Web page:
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Common Causes of Boat Accidents in New Orleans


Whether at the lake or in the ocean, spending time on a boat is all about fun.

While boats are for recreation, their use can lead to accidents when someone is negligent or reckless. Generally, boating accidents occur in the same situations as car accidents: human error, equipment failure, or poor weather conditions. Regardless of the cause, if you are injured in a boat accident and someone else was negligent, you might be entitled to compensation for your injuries.

A Look at the 7 Most Common Causes of Boating Accidents in New Orleans

While numerous things can lead to a boating accident, there are seven causes that are the most common.

Cause #1: Speeding

Like car accidents, boating accidents might occur from excessive speeds. Speeding on a boat can be dangerous because a vessel does not have brakes like a motor vehicle. This makes it harder to stop if that boat is traveling too fast.

Going at excessive speeds on a boat can make it harder for the operator to maneuver or avoid accidents like colliding with another ship, avoiding a swimmer, or even avoiding an object (such as a dock).

During bad weather or rough water conditions, controlling the boat at higher speeds becomes dangerous. Not only can the boat collide with an object, but passengers may be thrown overboard.

Cause #2: Reckless Operators

Speeding is not the only type of irresponsible behavior seen on boats. For example, operators may fail to follow navigation rules like not boating in areas designated for swimmers only or boating while distracted.

Also, boating while under the influence is a common cause of boating accidents. Operators assume that because they are not in a vehicle, they can operate a boat while under the influence. When an operator is under the influence of drugs or alcohol, it causes delayed reaction times– increasing the chances of a serious accident.

Boating While Intoxicated

It is illegal for anyone to operate a vessel under the influence. Anyone with a blood alcohol concentration (BAC) of 0.08 percent or more (and of age 21 or higher) can be arrested and charged with a BWI. If the operator is underage, they cannot have a BAC of 0.02 percent or higher.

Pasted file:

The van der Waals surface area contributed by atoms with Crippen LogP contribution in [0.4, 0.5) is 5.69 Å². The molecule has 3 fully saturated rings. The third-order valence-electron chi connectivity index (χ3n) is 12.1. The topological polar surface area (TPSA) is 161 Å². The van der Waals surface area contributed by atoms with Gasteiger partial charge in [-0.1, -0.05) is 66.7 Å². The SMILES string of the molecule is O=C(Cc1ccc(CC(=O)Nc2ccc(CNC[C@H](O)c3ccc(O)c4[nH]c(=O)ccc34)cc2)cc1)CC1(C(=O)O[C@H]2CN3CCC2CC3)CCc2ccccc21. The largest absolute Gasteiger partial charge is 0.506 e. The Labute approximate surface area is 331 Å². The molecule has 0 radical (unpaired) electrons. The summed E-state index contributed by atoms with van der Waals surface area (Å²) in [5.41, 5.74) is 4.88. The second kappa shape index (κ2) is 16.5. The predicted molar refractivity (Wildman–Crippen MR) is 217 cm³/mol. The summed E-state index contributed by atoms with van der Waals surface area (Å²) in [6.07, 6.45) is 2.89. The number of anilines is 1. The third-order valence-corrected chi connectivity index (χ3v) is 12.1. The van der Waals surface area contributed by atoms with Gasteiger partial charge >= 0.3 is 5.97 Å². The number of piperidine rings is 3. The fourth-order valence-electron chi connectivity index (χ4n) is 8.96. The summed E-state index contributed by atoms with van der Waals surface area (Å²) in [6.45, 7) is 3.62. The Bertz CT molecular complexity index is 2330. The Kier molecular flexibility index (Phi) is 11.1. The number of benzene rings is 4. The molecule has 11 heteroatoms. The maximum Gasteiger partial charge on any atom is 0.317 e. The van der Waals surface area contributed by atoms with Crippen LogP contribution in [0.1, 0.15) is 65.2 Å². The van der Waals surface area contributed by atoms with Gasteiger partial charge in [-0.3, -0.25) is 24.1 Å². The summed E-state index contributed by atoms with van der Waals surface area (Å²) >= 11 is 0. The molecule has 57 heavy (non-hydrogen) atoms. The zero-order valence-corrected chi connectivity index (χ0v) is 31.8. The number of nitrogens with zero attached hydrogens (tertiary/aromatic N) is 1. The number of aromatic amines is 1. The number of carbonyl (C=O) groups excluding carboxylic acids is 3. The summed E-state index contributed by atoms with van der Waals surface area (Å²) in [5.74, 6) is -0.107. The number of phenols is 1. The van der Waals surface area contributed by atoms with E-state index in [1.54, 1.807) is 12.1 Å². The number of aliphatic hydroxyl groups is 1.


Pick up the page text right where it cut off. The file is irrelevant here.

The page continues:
Not only does a person charged with a BWI face criminal penalties, but they could face civil penalties if they were to cause an accident while intoxicated on their boat.

Cause #3: Poor Maintenance

Boats require maintenance just like motor vehicles. An owner must keep their vessel not only safe but also seaworthy. Failure to perform maintenance could cause a vessel to have a steering or engine failure. Also, failing to look for safety flaws (not having life jackets on board or not fixing broken railings, for example) can lead to accidents,

Cause #4: Fires

A fire on a boat can be catastrophic. Vessels carry excessive amounts of fuel. Therefore, a small fire can lead to an explosion. Depending on the severity, fires may lead to severe burns or might force a boat to sink.

Cause #5: Capsizing or Flooding

Any boat can sink, regardless of size. Any leak or weakness in the hull can force a vessel to take on water. When there is too much water in the hull, that boat will sink. This is especially true in rough seas.

A leak or weakness is not the only risk. A boat might capsize in poor weather, trapping the passengers inside the boat and underwater.

Cause #6: Defective Equipment

Boats are highly sophisticated machines. They rely on engines, electrical systems, batteries, fuel, propellers, and generators. All these systems must work in tandem to keep the boat operating safely. When a defect occurs in any of these systems, it can lead to anything from a collision to an explosion to sinking in the ocean.

Cause #7: Inexperienced Boat Operators

Louisiana requires boat operators to have a boating license. You must complete the Louisiana Department of Wildlife and Fisheries boating program to receive your license.

Also, anyone born after January 1, 1984, can operate a boat that has more than ten horsepower if they are accompanied by a legal adult (someone over the age of 18) that has completed the course.

The state prohibits anyone under the age of 16 from operating a watercraft.

The course takes six to eight hours, and there is no charge for the class.

Who Is Liable for a Boating Accident?

Determining liability in boating accidents is not always clear. Instead, it depends on the circumstances of the case. For example, if a defective part caused the crash, the liability would possibly rest on the boat owner, the manufacturer of that part, or the company responsible for maintaining the boat.

If an operator’s intoxication causes the accident, then that operator would be held liable. However, if a third party supplied the alcohol and knew that the person was going to operate the vessel while intoxicated, then they too may be liable.

Because liability is a complicated process, it is in your best interest to speak with an attorney that has experience handling boat accident cases. An attorney can assess the situation, look at the causes of the accident, and better identify who is liable for your injuries.

Schedule a Consultation with a Boating Accident Attorney Today

If you or a loved one was injured in a boating accident, do not wait to contact an attorney.

The sooner you get an attorney involved, the easier it will be to see if you have a case and to retrieve compensation from the at-fault parties.

To get started and explore your options, schedule a free case evaluation with the Shlosman Law Firm by calling 504-826-9427.